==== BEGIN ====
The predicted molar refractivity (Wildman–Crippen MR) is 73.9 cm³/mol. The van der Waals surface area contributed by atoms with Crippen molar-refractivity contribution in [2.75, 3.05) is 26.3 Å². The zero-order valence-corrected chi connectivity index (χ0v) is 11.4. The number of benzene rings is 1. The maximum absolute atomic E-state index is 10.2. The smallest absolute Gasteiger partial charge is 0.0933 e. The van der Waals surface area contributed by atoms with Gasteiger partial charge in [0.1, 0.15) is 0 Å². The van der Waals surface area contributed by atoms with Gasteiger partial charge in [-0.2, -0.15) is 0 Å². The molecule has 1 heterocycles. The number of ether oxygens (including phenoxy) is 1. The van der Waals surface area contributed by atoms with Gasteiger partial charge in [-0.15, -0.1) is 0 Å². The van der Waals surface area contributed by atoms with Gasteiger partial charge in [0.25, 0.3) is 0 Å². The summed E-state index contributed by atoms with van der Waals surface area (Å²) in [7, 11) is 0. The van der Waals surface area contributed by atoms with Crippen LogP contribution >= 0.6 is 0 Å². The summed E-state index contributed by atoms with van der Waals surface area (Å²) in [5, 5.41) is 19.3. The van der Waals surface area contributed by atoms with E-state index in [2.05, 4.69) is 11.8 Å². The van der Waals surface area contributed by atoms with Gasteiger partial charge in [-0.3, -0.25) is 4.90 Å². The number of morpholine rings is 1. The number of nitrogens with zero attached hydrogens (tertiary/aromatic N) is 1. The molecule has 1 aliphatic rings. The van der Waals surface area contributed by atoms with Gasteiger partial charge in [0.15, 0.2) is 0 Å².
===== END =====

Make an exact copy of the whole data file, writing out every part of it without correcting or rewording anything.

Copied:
The predicted molar refractivity (Wildman–Crippen MR) is 73.9 cm³/mol. The van der Waals surface area contributed by atoms with Crippen molar-refractivity contribution in [2.75, 3.05) is 26.3 Å². The zero-order valence-corrected chi connectivity index (χ0v) is 11.4. The number of benzene rings is 1. The maximum absolute atomic E-state index is 10.2. The smallest absolute Gasteiger partial charge is 0.0933 e. The van der Waals surface area contributed by atoms with Gasteiger partial charge in [0.1, 0.15) is 0 Å². The van der Waals surface area contributed by atoms with Gasteiger partial charge in [-0.2, -0.15) is 0 Å². The molecule has 1 heterocycles. The number of ether oxygens (including phenoxy) is 1. The van der Waals surface area contributed by atoms with Gasteiger partial charge in [-0.15, -0.1) is 0 Å². The van der Waals surface area contributed by atoms with Gasteiger partial charge in [0.25, 0.3) is 0 Å². The summed E-state index contributed by atoms with van der Waals surface area (Å²) in [7, 11) is 0. The van der Waals surface area contributed by atoms with Crippen LogP contribution >= 0.6 is 0 Å². The summed E-state index contributed by atoms with van der Waals surface area (Å²) in [5, 5.41) is 19.3. The van der Waals surface area contributed by atoms with E-state index in [2.05, 4.69) is 11.8 Å². The van der Waals surface area contributed by atoms with Gasteiger partial charge in [-0.3, -0.25) is 4.90 Å². The number of morpholine rings is 1. The number of nitrogens with zero attached hydrogens (tertiary/aromatic N) is 1. The molecule has 1 aliphatic rings. The van der Waals surface area contributed by atoms with Gasteiger partial charge in [0.15, 0.2) is 0 Å².